You can follow Jasmine and the Melbourne Victory W-League team on Twitter. You can also check out Jasmine’s articles on The Football Sack


My Interning Life: Ben Cuzzupe

Today on My Interning Life, Ben Cuzzupe tells us in his own words how he chose to chase his dreams over attending university classes. 

BY BEN CUZZUPE

My Interning Life Guest Post

This blog quite possibly could be the key to everything you ever dreamed of being.

Some of the advice within these pages can kick down doors that you’ve only ever seen before in your dreams.

However, you might not get that internship you’ve been after. It’s a very competitive world, so some have to prepare themselves for when it all doesn’t go to plan. But even then, your own hard work and creativity can come to the forefront.

Many of the suggestions previous interns have made, is that you start your own blog or creative outlet for your ideas. Bound For Glory is an example of what can happen when you stick to something instead of a traditional internship.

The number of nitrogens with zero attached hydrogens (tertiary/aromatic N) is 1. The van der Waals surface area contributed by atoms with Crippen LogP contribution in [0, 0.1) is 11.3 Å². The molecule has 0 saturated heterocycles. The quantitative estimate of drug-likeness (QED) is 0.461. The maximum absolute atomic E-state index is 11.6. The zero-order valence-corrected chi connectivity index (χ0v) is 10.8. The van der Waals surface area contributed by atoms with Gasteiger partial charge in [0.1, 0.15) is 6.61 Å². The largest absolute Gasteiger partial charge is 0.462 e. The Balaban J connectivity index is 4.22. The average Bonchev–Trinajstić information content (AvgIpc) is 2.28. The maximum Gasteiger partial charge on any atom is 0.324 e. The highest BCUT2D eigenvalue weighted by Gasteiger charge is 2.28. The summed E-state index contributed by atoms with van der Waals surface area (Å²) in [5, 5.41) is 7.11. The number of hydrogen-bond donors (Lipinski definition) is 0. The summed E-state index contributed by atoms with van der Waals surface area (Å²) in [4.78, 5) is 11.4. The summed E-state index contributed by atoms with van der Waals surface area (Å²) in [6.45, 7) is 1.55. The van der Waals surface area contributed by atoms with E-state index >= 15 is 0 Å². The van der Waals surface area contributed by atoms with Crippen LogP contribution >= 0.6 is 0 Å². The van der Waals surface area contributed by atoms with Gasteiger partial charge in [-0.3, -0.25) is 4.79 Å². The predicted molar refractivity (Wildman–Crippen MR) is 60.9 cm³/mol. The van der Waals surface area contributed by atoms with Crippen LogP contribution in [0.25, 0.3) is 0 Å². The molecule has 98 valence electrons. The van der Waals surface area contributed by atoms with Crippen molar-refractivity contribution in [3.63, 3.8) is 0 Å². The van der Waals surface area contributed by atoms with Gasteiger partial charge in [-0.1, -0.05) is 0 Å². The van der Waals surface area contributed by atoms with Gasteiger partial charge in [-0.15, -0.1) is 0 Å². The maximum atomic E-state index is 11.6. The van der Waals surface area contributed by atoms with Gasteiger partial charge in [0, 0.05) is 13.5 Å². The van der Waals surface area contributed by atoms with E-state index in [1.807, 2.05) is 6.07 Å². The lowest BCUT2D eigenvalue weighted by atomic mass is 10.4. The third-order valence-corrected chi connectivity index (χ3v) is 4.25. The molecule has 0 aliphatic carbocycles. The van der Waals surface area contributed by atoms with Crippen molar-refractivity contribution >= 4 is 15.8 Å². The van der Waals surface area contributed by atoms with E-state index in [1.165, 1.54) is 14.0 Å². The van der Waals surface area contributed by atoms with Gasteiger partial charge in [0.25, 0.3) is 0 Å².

In March of this year I had begun my first year of university at La Trobe, and at this point I didn’t have my license, so two hours on that ride. With the help of a team like-minded journalism students, amateur football writers and bunch of other BigFooty forum-ites along for the ride, set up ‘Bound For Glory’, an AFL radio program on SYN FM out of RMIT over the summer.

One day, as we were planning our first episode to coincide with the season launch at the end of March, one the people on the show, who is an employee of the North Melbourne Football Club notified me of an event. (Some clubs media policies vary from the rigid and selective, to the open and carefree; and North Melbourne was one of the latter.)